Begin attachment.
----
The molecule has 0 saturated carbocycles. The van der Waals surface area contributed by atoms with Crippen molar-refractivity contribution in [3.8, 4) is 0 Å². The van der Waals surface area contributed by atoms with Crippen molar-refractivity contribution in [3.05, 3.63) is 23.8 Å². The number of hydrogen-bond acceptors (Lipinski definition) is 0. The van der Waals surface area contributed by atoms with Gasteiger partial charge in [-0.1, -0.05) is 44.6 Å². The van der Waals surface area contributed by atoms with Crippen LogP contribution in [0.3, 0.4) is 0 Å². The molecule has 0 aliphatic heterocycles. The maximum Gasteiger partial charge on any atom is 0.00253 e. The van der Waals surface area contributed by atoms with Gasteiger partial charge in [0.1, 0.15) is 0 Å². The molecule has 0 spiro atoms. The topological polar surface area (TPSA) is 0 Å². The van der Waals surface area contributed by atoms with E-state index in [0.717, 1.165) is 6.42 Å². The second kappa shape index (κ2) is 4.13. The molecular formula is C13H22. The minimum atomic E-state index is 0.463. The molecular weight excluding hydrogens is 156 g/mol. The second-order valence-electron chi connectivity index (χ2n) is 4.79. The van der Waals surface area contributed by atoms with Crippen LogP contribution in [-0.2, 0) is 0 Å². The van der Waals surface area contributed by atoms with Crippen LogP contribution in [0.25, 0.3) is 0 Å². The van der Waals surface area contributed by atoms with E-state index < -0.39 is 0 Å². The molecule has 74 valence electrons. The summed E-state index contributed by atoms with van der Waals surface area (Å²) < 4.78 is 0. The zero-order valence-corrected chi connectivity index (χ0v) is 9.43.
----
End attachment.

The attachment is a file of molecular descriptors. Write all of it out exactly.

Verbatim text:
The molecule has 0 saturated carbocycles. The van der Waals surface area contributed by atoms with Crippen molar-refractivity contribution in [3.8, 4) is 0 Å². The van der Waals surface area contributed by atoms with Crippen molar-refractivity contribution in [3.05, 3.63) is 23.8 Å². The number of hydrogen-bond acceptors (Lipinski definition) is 0. The van der Waals surface area contributed by atoms with Gasteiger partial charge in [-0.1, -0.05) is 44.6 Å². The van der Waals surface area contributed by atoms with Crippen LogP contribution in [0.3, 0.4) is 0 Å². The molecule has 0 aliphatic heterocycles. The maximum Gasteiger partial charge on any atom is 0.00253 e. The van der Waals surface area contributed by atoms with Gasteiger partial charge in [0.1, 0.15) is 0 Å². The molecule has 0 spiro atoms. The topological polar surface area (TPSA) is 0 Å². The van der Waals surface area contributed by atoms with E-state index in [0.717, 1.165) is 6.42 Å². The second kappa shape index (κ2) is 4.13. The molecular formula is C13H22. The minimum atomic E-state index is 0.463. The molecular weight excluding hydrogens is 156 g/mol. The second-order valence-electron chi connectivity index (χ2n) is 4.79. The van der Waals surface area contributed by atoms with Crippen LogP contribution in [-0.2, 0) is 0 Å². The van der Waals surface area contributed by atoms with Crippen LogP contribution in [0.25, 0.3) is 0 Å². The van der Waals surface area contributed by atoms with E-state index < -0.39 is 0 Å². The molecule has 74 valence electrons. The summed E-state index contributed by atoms with van der Waals surface area (Å²) < 4.78 is 0. The zero-order valence-corrected chi connectivity index (χ0v) is 9.43.